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The AN/APR-39 threat warning system is a radar warning receiver, operating in the C through K frequency bands, which also can be a electronics countermeasures suite controller.[1] In various versions, it is deployed on transports, special operations, electronic warfare aircraft, including helicopter, fixed-wing, and tilt-rotor types. Developed for the U.S. Army, it is used by a number of countries; the latest version is the AN/APR-39A(V)2.

The system was manufactured by Northrop Grumman and now by Litton, using a spiral evolution model in which the original APR-39 has become a fully digital system in the (V)2 model. More and more requirements are being found, such as defending civil aviation from terrorist threats. [2]

Integrating role

Early models lacked an integrating role, requiring direct aircrew interpretation since this system has no Emitter Identification Data (EID) software, now referred to as Mission Data Sets (MDS). In its system control role, the modern unit is considered the heart of the manufacturer's Suite of Integrated Sensors & Countermeasures (SISCM) [3] The device alerts the crew both with visual indications on a multifunction display as well as audio warnings of critical threats.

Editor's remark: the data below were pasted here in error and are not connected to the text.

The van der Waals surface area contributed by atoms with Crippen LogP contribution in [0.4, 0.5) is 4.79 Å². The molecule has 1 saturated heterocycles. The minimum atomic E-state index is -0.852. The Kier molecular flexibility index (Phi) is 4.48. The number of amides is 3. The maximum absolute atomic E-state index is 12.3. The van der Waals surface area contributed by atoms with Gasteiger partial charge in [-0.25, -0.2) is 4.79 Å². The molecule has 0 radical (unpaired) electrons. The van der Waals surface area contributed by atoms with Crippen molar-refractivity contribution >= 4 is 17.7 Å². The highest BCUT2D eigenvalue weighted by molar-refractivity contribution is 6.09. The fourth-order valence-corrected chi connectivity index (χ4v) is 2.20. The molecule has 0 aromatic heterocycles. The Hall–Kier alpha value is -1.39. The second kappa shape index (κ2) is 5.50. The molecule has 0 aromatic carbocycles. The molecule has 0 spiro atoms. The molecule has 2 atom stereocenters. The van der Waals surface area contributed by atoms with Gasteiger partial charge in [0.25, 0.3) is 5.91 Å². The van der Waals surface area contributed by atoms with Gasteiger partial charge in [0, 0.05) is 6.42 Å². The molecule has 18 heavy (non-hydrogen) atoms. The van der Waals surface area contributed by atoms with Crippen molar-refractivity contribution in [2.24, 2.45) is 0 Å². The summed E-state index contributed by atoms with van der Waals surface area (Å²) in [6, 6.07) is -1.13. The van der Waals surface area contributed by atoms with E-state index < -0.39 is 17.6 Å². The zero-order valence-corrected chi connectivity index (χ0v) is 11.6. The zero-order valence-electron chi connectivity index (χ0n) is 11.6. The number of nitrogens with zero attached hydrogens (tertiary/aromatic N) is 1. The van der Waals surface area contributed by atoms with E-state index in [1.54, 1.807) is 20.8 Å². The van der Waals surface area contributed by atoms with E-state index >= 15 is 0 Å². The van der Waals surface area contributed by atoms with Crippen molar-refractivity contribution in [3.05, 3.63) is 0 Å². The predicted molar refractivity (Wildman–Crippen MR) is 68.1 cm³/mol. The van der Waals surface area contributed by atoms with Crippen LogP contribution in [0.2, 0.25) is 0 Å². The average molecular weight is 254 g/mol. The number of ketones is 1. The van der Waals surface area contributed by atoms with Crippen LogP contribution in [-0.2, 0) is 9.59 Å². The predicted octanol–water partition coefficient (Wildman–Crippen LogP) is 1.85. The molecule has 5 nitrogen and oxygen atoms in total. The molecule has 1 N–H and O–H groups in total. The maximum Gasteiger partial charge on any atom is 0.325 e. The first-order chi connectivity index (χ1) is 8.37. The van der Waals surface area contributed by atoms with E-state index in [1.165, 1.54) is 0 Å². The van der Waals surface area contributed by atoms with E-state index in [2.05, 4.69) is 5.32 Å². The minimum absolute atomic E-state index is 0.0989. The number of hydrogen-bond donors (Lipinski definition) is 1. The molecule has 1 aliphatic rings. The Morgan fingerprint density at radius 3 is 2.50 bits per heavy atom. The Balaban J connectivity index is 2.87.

It provides coverage for C/D and E through J band continuous wave (CW) radar. The system has the capability of detecting most pulse radars normally associated with hostile surface-to-air missiles, airborne intercepts, or anti-aircraft artillery.

Controlled components

It can interface with the AN/AVR-2 and AN/AAR-47 laser warning receivers, AN/ALQ-136 pulse radar jammer ,and AN/ALQ-162 continuous wave radar jammer. It can use the AN/ALE-47 expendable dispenser and towed decoy controller, although the ALE-47 is the suite controller on a number of higher-performance aircraft. Cost-effectiveness and technical considerations generally lead at least some electronic warfare components to be optimized for different aircraft performance ranges, although commonality is always desirable.

Representative users